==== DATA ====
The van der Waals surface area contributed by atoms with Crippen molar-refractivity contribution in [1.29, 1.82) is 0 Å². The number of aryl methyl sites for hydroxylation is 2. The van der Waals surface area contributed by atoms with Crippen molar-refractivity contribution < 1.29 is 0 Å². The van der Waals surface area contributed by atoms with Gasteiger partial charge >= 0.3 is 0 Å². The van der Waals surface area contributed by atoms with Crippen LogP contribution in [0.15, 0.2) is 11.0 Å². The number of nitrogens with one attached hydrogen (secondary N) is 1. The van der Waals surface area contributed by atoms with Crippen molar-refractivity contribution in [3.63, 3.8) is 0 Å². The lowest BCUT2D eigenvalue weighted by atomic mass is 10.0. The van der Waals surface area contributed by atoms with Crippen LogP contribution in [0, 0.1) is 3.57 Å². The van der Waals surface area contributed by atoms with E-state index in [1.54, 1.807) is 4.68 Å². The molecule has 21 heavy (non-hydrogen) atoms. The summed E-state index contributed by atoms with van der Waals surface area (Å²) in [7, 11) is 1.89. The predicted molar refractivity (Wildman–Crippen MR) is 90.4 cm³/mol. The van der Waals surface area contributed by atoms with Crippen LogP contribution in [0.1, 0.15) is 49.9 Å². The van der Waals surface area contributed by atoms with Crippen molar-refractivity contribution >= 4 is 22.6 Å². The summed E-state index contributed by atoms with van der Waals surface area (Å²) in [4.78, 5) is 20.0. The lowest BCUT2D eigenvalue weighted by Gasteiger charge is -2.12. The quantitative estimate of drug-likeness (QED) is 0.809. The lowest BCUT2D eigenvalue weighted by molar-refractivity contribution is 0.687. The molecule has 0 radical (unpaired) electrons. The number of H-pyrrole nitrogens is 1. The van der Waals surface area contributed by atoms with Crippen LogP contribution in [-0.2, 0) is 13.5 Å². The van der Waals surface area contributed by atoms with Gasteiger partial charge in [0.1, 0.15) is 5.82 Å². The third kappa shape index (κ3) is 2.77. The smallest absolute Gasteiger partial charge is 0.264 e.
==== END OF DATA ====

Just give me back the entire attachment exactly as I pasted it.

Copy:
The van der Waals surface area contributed by atoms with Crippen molar-refractivity contribution in [1.29, 1.82) is 0 Å². The number of aryl methyl sites for hydroxylation is 2. The van der Waals surface area contributed by atoms with Crippen molar-refractivity contribution < 1.29 is 0 Å². The van der Waals surface area contributed by atoms with Gasteiger partial charge >= 0.3 is 0 Å². The van der Waals surface area contributed by atoms with Crippen LogP contribution in [0.15, 0.2) is 11.0 Å². The number of nitrogens with one attached hydrogen (secondary N) is 1. The van der Waals surface area contributed by atoms with Crippen molar-refractivity contribution in [3.63, 3.8) is 0 Å². The lowest BCUT2D eigenvalue weighted by atomic mass is 10.0. The van der Waals surface area contributed by atoms with Crippen LogP contribution in [0, 0.1) is 3.57 Å². The van der Waals surface area contributed by atoms with E-state index in [1.54, 1.807) is 4.68 Å². The molecule has 21 heavy (non-hydrogen) atoms. The summed E-state index contributed by atoms with van der Waals surface area (Å²) in [7, 11) is 1.89. The predicted molar refractivity (Wildman–Crippen MR) is 90.4 cm³/mol. The van der Waals surface area contributed by atoms with Crippen LogP contribution in [0.1, 0.15) is 49.9 Å². The van der Waals surface area contributed by atoms with Crippen molar-refractivity contribution >= 4 is 22.6 Å². The summed E-state index contributed by atoms with van der Waals surface area (Å²) in [4.78, 5) is 20.0. The lowest BCUT2D eigenvalue weighted by Gasteiger charge is -2.12. The quantitative estimate of drug-likeness (QED) is 0.809. The lowest BCUT2D eigenvalue weighted by molar-refractivity contribution is 0.687. The molecule has 0 radical (unpaired) electrons. The number of H-pyrrole nitrogens is 1. The van der Waals surface area contributed by atoms with Crippen LogP contribution in [-0.2, 0) is 13.5 Å². The van der Waals surface area contributed by atoms with Gasteiger partial charge in [0.1, 0.15) is 5.82 Å². The third kappa shape index (κ3) is 2.77. The smallest absolute Gasteiger partial charge is 0.264 e.